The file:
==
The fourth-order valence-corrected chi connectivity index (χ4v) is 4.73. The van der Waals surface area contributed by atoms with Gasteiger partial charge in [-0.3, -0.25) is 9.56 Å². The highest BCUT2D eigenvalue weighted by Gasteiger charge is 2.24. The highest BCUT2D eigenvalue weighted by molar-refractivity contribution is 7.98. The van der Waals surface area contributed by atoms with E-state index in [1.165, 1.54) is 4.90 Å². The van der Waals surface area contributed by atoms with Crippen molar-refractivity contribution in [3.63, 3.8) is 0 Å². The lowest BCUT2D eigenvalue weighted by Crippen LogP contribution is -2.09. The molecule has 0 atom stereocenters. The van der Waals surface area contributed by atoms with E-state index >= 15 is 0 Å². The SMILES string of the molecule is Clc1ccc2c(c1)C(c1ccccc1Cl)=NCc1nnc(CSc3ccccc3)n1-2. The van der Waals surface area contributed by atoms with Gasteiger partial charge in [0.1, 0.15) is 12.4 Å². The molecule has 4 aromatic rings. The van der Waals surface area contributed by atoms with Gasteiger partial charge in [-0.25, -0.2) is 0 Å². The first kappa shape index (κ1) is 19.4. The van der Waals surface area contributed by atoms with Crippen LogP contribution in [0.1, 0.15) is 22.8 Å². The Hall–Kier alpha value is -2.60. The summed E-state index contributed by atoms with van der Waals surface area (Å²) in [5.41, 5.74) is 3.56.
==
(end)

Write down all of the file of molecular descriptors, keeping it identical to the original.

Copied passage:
The fourth-order valence-corrected chi connectivity index (χ4v) is 4.73. The van der Waals surface area contributed by atoms with Gasteiger partial charge in [-0.3, -0.25) is 9.56 Å². The highest BCUT2D eigenvalue weighted by Gasteiger charge is 2.24. The highest BCUT2D eigenvalue weighted by molar-refractivity contribution is 7.98. The van der Waals surface area contributed by atoms with E-state index in [1.165, 1.54) is 4.90 Å². The van der Waals surface area contributed by atoms with Crippen molar-refractivity contribution in [3.63, 3.8) is 0 Å². The lowest BCUT2D eigenvalue weighted by Crippen LogP contribution is -2.09. The molecule has 0 atom stereocenters. The van der Waals surface area contributed by atoms with E-state index >= 15 is 0 Å². The SMILES string of the molecule is Clc1ccc2c(c1)C(c1ccccc1Cl)=NCc1nnc(CSc3ccccc3)n1-2. The van der Waals surface area contributed by atoms with Gasteiger partial charge in [0.1, 0.15) is 12.4 Å². The molecule has 4 aromatic rings. The van der Waals surface area contributed by atoms with Gasteiger partial charge in [-0.25, -0.2) is 0 Å². The first kappa shape index (κ1) is 19.4. The van der Waals surface area contributed by atoms with Crippen LogP contribution in [0.1, 0.15) is 22.8 Å². The Hall–Kier alpha value is -2.60. The summed E-state index contributed by atoms with van der Waals surface area (Å²) in [5.41, 5.74) is 3.56.